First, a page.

Olearia pachyphylla (Thick-leaved tree daisy)
Species: O. pachyphylla
Binominal name: Olearia pachyphylla
Common name: Thick-leaved tree daisy
Olearia pachyphylla is a critically endangered coastal shrub endemic to the northern North Island, from Coromandel Peninsula to East Cape.
Olearia pachyphylla has spreading branches and grows up to 3m tall. It has white flowers during January/April.
It was known from rock outcrops near the summit of the main range dividing Coromandel Township from Whangapoua Harbour, and more recently (1992) it has been collected from bluffs near Cook’s Beach.
The loss of habitats through coastal development, weed encroachment and goats are believed to be the main reason for this species extinction at one of its eastern Bay of Plenty sites.
Description from: Allan (1961) Flora of New Zealand. Volume 1.]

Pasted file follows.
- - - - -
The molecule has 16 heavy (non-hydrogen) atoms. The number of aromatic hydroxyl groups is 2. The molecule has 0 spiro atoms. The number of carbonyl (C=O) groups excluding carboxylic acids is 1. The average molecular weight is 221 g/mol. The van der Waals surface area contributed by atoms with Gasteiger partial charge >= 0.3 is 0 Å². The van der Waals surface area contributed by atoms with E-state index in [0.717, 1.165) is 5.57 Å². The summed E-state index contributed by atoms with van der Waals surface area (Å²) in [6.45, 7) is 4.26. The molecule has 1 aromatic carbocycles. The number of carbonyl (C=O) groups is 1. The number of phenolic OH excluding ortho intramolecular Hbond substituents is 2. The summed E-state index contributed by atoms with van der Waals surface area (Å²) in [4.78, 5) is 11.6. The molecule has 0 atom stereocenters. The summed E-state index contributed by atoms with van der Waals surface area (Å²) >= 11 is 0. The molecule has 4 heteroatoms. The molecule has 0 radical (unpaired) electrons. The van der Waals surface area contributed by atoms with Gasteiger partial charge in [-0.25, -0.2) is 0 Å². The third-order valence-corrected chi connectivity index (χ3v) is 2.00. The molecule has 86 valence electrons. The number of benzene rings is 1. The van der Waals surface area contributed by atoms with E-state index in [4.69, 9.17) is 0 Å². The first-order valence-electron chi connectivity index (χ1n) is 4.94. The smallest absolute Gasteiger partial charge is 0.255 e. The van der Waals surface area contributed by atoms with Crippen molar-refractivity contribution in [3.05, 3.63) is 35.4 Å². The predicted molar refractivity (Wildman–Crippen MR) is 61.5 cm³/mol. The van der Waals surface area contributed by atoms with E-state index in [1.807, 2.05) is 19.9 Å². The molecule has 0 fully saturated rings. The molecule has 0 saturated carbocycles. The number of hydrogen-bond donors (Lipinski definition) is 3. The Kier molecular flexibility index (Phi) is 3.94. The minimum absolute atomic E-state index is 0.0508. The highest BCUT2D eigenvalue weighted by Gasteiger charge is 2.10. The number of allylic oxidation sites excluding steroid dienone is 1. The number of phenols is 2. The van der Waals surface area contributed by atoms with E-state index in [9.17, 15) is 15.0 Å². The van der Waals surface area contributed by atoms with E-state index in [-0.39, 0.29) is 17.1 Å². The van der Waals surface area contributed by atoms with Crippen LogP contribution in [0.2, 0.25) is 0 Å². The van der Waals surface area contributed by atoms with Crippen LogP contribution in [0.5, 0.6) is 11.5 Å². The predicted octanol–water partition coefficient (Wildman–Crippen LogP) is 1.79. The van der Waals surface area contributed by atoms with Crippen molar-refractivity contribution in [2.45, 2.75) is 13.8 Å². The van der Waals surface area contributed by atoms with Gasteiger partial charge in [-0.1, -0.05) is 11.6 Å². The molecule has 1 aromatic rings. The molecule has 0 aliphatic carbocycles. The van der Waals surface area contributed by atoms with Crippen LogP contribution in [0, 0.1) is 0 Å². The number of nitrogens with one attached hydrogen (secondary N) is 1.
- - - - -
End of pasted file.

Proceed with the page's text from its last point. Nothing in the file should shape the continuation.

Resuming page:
Shrub up to 3 m. tall; branchlets stout, grooved, with appressed brownish tomentum when young. Lvs 7-13 × 5-6·5 cm., on stout grooved petioles up to 4 mm. long; somewhat obliquely ovate to ovate-oblong, coriac., glab. above when mature, clad in dense appressed silvery to brownish tomentum below; margins entire, undulate. Capitula ∞, up to 2 cm. long, in corymbs; phyll. 35-40 in c. 10 series, densely imbricate, woolly-tomentose on back, lowermost minute, upper c. 4 mm. long; florets 7-10. Pappus-hairs unequal, rather rigid, thickened and fimbriate at tips; achenes striate, silky-pubescent.
Photographed at Otari Wilton Bush Reserve, Wellington.
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